As we approach the holidays this year, our gift to you is a series of gift guides which promote active play and healthy development! Read our full resource for navigating gifts from friends and family at montessorigifts
Between ages 3 and 6, your child is capable of small responsibilities around the home, and is still very interested in helping. These are the years where all the internal work of the child starts to click into place, and you’ll see more of your child’s personality emerging.
Around this time, children will begin to play with others, not just beside them, and are heavily influenced by their peers. This is also the age where children try on new roles in play, both real (traditional female/male) and fantasy. Preschoolers really benefit from spending time with other children their age, either at school, daycare, or other classes.
Look for toys and materials that allow your child to independently participate in daily care of herself and your home. Open-ended toys that promote creative pretend play are excellent for this age.
Here’s some gift ideas for the 3-6 year old in your life:
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Kitchen Tools and Recipes
If you haven’t already invited your child to help with cooking, this is the time to start! This awesome book outlines basic tools, skills, and information to get you started, as well as a collection of picture recipes at the end. Find the smaller sized tools at For Small Hands, or listed in our catalog.
Child-Sized Table and Chairs
As your child gets older, it’s important to offer her own place to work, play and eat. A smaller wood table like this one is perfect.
These cards offer an excellent introduction to basic sewing skills, and also promote fine motor skills and hand-eye coordination. There are quite a few styles available, look for a set made from wood, plastic, or very thick cardboard and minimal print (makes it difficult to see the stitches and holes).
Simple Cooperative Board Games
As this is the age where children begin to play WITH others, a cooperative game like this is perfect for the whole family. Start with a easy one like Count your Chickens, and try Wildcraft or Stone Soup for older children.
See all the cooperative games from For Small hands here:
Reuseable Sticker Pads
I’m a fan of these for a few reasons. It’s a bit of a challenge for children to get these window-cling type stickers off the pad, which develops fine motor skills. Also, this is a particularly captivating, self-contained, quiet activity, AND this town scene pad allows for exploration of jobs and social roles. I suggest playing with one scene at a time.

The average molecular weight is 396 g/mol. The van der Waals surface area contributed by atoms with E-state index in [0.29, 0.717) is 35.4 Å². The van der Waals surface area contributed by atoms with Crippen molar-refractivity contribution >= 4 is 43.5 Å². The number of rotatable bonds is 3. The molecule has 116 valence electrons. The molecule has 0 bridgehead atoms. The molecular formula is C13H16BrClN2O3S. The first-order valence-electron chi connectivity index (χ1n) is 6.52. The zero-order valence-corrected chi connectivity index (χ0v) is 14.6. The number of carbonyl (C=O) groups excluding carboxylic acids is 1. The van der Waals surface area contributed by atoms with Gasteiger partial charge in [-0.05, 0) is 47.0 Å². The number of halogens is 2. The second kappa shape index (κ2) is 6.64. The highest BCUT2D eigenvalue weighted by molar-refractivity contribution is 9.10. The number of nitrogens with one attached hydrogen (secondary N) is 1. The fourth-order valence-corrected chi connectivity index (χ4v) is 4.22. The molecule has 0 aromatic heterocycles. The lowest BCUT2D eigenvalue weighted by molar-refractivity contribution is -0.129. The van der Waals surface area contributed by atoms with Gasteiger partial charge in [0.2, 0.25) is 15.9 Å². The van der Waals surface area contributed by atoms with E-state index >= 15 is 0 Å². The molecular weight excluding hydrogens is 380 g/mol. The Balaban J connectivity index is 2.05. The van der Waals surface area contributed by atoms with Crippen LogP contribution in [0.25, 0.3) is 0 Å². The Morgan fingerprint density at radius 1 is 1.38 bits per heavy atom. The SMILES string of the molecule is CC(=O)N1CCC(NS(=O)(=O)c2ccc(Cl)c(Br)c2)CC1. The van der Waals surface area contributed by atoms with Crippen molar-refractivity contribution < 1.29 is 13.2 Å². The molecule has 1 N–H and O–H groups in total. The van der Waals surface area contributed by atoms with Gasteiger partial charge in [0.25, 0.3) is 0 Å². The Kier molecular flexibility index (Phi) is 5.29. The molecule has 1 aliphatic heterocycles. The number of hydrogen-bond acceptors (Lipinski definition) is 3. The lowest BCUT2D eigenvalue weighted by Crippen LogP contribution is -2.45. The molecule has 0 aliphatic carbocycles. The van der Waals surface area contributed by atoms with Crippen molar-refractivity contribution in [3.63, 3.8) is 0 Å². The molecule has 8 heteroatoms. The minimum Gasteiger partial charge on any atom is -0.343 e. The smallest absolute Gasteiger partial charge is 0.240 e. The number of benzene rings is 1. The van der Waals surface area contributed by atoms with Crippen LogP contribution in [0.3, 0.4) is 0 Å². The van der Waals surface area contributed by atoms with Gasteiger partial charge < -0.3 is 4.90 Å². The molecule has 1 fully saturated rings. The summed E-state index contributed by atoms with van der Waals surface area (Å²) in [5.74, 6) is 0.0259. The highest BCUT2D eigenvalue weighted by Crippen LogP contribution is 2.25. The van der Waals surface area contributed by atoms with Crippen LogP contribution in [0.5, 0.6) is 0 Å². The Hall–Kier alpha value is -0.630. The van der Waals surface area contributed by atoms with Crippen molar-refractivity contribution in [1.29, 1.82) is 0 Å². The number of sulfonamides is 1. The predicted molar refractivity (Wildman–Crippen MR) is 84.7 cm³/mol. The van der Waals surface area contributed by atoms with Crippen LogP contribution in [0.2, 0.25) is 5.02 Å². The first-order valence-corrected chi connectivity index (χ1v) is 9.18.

Yoga mat and cards
A set of yoga cards like these with a picture and instructions will help your 3-6 year old learn various yoga poses and be more independent in crafting flows and sequences. You might even want to borrow these for yourself!
Puzzles with 10-20 pieces
Puzzles are such a excellent toy, it’s no wonder they are a classic! For ages 3-6 look for puzzles with 10-20 pieces each. More than that may be too overwhelming or challenging. Knobbed puzzles are still a great choice, or jigsaws like these from Melissa and Doug.
Puppets and a Theater
Hand or finger puppets encourage creative story-telling, and are a fun way to try on new roles and social dynamics. This theater fits in a doorway with curtain tension rods, and rolls up for storage. You can buy hand or finger puppets, but I feel the best puppets are child-made.
Really, any basic craft tools are great for a 3-6 year old. I like woodworking because there are many practical applications, child-friendly tools available, and a wide range of skills to learn. Start with a screwdriver, hammer, and measuring tape, then when your child can safely handle it, add a hand-powered drill or saw.
Nature Fact Cards
You may have seen similar photo vocabulary cards in your child’s Montessori classroom. I like these on a ring with a few facts on the back for home use. Look at one photo at a time, and ask questions like : “Tell me about this animal.”, “What do you think it eats?'“ As part of your conversation, you can share the facts on the back, or any of your own!
These are another set I’d recommend.
Your child can totally make a tent out of a sheet and a chair or two, but if you have the space, a tent like this one is a welcome playmate. Preschoolers turn small spaces like this into hideouts, stores, rocket ships, or just a quiet place to read.
What items are on your favorite gifts for this age? Share it with our community here!